First, in teaching writing, the trend is completely in the direction of process writing. Process writing involves multiple drafts of a composition including peer-editing, self-editing, and teacher -editing in the process. Until we have group documents, this is almost impossible online.
Now I am puzzled why the wiki features do not use the HTML editor like we have here in the Forum module. It is great. It allows color highlighting which is the best editing tool. Instead of telling students what the mistake is or problem is, you highlight the word or sentence and let them focus on that area and figure out the problem themselves.
Next, we need to make a switch onto the forum module or journal module, to allow multiple individuals or groups to edit. And make editing time non-expiring. For example, couldn't a particular forum be set this way? Why do we need a "wiki" to have group collaboration?
I have also used the wiki module which has been part of the Documentation section (see detailed step by step installation instructions under Apache, PHP, MySQL). I believe it was phpWIKI. It was so clumbersome to operate. I would say it is even terrible. Also it had no highlighting, no way to attach comments, and no indications of who added what.
So my list of essential features to Group Collaborative Document Module is as following, in order of importance...
1. Non-expiring editing
2. Groups can be designated for editing rights
3. Color Highlighting
4. Commenting (boxes, balloons or something that can be attached to point or area of a document)
Other features would be nice, but not essential. Will these be implemented in the current Wiki module we have developed?
Don, for months (years?) I beg for a Modul with the look and feel of D3E and more:
a two column window with the draft on the left and the annotations on the right. In he full-blown D3E version you hang annotation-anchors in the paragraphs of the running text on the left and you can comment on this comment in the forum-threads on the right.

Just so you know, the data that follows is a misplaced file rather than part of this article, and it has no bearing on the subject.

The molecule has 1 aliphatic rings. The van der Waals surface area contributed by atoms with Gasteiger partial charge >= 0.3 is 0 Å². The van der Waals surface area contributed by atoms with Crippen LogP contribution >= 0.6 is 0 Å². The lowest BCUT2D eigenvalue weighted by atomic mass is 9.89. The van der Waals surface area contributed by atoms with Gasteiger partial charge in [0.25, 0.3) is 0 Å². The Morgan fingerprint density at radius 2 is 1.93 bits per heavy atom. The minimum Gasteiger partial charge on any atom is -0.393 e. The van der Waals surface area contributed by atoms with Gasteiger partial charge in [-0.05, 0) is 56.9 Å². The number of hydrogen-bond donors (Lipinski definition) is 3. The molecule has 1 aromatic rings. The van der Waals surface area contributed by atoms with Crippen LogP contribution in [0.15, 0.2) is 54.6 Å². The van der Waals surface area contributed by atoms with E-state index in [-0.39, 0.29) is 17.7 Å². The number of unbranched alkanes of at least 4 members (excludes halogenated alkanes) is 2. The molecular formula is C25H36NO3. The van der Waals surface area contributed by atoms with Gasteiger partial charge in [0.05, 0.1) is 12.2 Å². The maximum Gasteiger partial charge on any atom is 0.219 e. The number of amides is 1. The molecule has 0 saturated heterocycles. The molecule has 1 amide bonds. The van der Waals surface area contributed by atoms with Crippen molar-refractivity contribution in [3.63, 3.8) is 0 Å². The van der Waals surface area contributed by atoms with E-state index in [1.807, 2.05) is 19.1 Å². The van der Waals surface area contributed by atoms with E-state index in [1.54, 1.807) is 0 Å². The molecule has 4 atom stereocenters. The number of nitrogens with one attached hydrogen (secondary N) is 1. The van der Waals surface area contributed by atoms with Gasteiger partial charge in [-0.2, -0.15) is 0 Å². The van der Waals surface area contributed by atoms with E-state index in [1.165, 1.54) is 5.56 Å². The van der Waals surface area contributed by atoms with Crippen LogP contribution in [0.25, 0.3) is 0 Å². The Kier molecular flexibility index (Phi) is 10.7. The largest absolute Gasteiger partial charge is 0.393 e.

Only one drawback: You cannot do re-sead the forum with an improved draft..
So Moodle should install D3E as a Modul, PLUS:
- one student (or a group!) must have access to the left column
- the modul must support the reworking of the draft on base of the comments
- then a re-sead of the discussion, that leaves on resolved comments open etc..
Wikis are starting from another perspectiv: you are less concerned with the actions of each independent student and more concerned with their collab construct and the collab activities aound that. You trust that working together regulates a lot of teacher-replacing-support. (My old Smalltalk Wiki allows to place a comment box on each page, but I prefer now eWiki inside Moodle!.) OK, i know, groupswork is most of the time: 2 students do the work, two are just sittinh there and the others are nowhere, that's where the discussion is all about... (How can we find trics to handle that..no how can we ways to teach them to cope with that situation, their first job will look the same.)
The new eWiki cab differentate between class-group-personal constructs a great improvement.
Don, if you want to test the D3E concpet, then you can test it on this website:
Put the stuff you want to discuss first on your own website and then follow the guidelines on this website and have fun with your students.
And do not feel guilty about not reading all these forums: we need to find a way to make it less time-consuming. If you would try to read all the messages,you will have to take a week or more free..
Hi Don -
We have just started porting the erfurt wiki solution to Moodle. It doesn't have the HTML editor integrated out of the box, but is something we will be looking at - its kind of a 'non-wiki' solution though. There is a lot of wiki formatting you can do; read the page on editing when you are editing a wiki.
Wiki will have full group implementation.
As to your list:
- Non-expiring editing as built in top wiki, unless I'm not understanding what you mean by that.
- Moodle groups will be implemented. If you use a group wiki, and have 'visible' groups, only members of a group can edit their wiki. All others can read it.
- Color highlighting will happen if we can get the HTML editor integrated.
- Commenting is high on my priority list; as is rating.
If you choose to "allow safe html" I will try to incoorporate the HTML-editor... That would be fun !!!
I will also take a look on how to view changes between two versions. There is a plugin, and I will try to activate it.
Mike: Maybe it is possible to integrate rating and commenting as ewiki-plugin...? Just an idea ...
I don't have strong aversion to integrating the editor (who would care anyway), but perhaps a pause to weigh its relative pros and cons is worthwhile?
I would like to see the "Wiki" ported to Moodle. I have to admit I am not clear as to how to use it and I cannot seem to find a tutorial to break it down to basics with a little history that pulls one through to this point. It seems as though it is a good interactive tool however, and Students seem to know about it so I want to learn about it and how it can be used effectively in the classroom.